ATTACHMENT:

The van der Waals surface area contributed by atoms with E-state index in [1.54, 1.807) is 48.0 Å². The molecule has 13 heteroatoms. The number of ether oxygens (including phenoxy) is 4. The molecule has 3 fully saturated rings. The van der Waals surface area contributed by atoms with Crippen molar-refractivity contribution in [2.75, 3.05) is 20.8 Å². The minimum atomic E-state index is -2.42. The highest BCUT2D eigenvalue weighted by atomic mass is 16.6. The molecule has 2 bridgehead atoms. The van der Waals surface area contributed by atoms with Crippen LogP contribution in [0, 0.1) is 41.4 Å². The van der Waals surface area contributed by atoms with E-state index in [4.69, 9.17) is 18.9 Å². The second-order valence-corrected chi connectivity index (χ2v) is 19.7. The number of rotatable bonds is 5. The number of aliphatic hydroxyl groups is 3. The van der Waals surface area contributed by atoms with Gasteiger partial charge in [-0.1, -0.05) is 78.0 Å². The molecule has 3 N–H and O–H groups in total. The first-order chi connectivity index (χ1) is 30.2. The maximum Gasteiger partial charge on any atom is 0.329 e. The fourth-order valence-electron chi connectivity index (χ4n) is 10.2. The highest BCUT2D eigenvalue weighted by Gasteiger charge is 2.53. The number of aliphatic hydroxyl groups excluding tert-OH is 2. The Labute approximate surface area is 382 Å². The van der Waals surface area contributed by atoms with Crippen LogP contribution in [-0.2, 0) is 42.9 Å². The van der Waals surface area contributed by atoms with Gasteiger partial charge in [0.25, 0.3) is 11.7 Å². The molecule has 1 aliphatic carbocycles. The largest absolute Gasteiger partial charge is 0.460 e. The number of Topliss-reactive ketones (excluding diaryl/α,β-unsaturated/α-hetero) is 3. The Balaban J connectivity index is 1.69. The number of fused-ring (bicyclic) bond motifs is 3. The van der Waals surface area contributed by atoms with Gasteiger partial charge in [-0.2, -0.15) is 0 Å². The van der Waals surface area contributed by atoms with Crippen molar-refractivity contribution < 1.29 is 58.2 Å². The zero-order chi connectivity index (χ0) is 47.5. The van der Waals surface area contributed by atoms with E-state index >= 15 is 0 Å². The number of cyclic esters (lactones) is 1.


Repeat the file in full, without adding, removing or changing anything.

The van der Waals surface area contributed by atoms with E-state index in [1.54, 1.807) is 48.0 Å². The molecule has 13 heteroatoms. The number of ether oxygens (including phenoxy) is 4. The molecule has 3 fully saturated rings. The van der Waals surface area contributed by atoms with Crippen molar-refractivity contribution in [2.75, 3.05) is 20.8 Å². The minimum atomic E-state index is -2.42. The highest BCUT2D eigenvalue weighted by atomic mass is 16.6. The molecule has 2 bridgehead atoms. The van der Waals surface area contributed by atoms with Crippen LogP contribution in [0, 0.1) is 41.4 Å². The van der Waals surface area contributed by atoms with E-state index in [4.69, 9.17) is 18.9 Å². The second-order valence-corrected chi connectivity index (χ2v) is 19.7. The number of rotatable bonds is 5. The number of aliphatic hydroxyl groups is 3. The van der Waals surface area contributed by atoms with Gasteiger partial charge in [-0.1, -0.05) is 78.0 Å². The molecule has 3 N–H and O–H groups in total. The first-order chi connectivity index (χ1) is 30.2. The maximum Gasteiger partial charge on any atom is 0.329 e. The fourth-order valence-electron chi connectivity index (χ4n) is 10.2. The highest BCUT2D eigenvalue weighted by Gasteiger charge is 2.53. The number of aliphatic hydroxyl groups excluding tert-OH is 2. The Labute approximate surface area is 382 Å². The van der Waals surface area contributed by atoms with Crippen LogP contribution in [-0.2, 0) is 42.9 Å². The van der Waals surface area contributed by atoms with Gasteiger partial charge in [0.25, 0.3) is 11.7 Å². The molecule has 1 aliphatic carbocycles. The largest absolute Gasteiger partial charge is 0.460 e. The number of Topliss-reactive ketones (excluding diaryl/α,β-unsaturated/α-hetero) is 3. The Balaban J connectivity index is 1.69. The number of fused-ring (bicyclic) bond motifs is 3. The van der Waals surface area contributed by atoms with Gasteiger partial charge in [-0.2, -0.15) is 0 Å². The van der Waals surface area contributed by atoms with Crippen molar-refractivity contribution < 1.29 is 58.2 Å². The zero-order chi connectivity index (χ0) is 47.5. The van der Waals surface area contributed by atoms with E-state index >= 15 is 0 Å². The number of cyclic esters (lactones) is 1.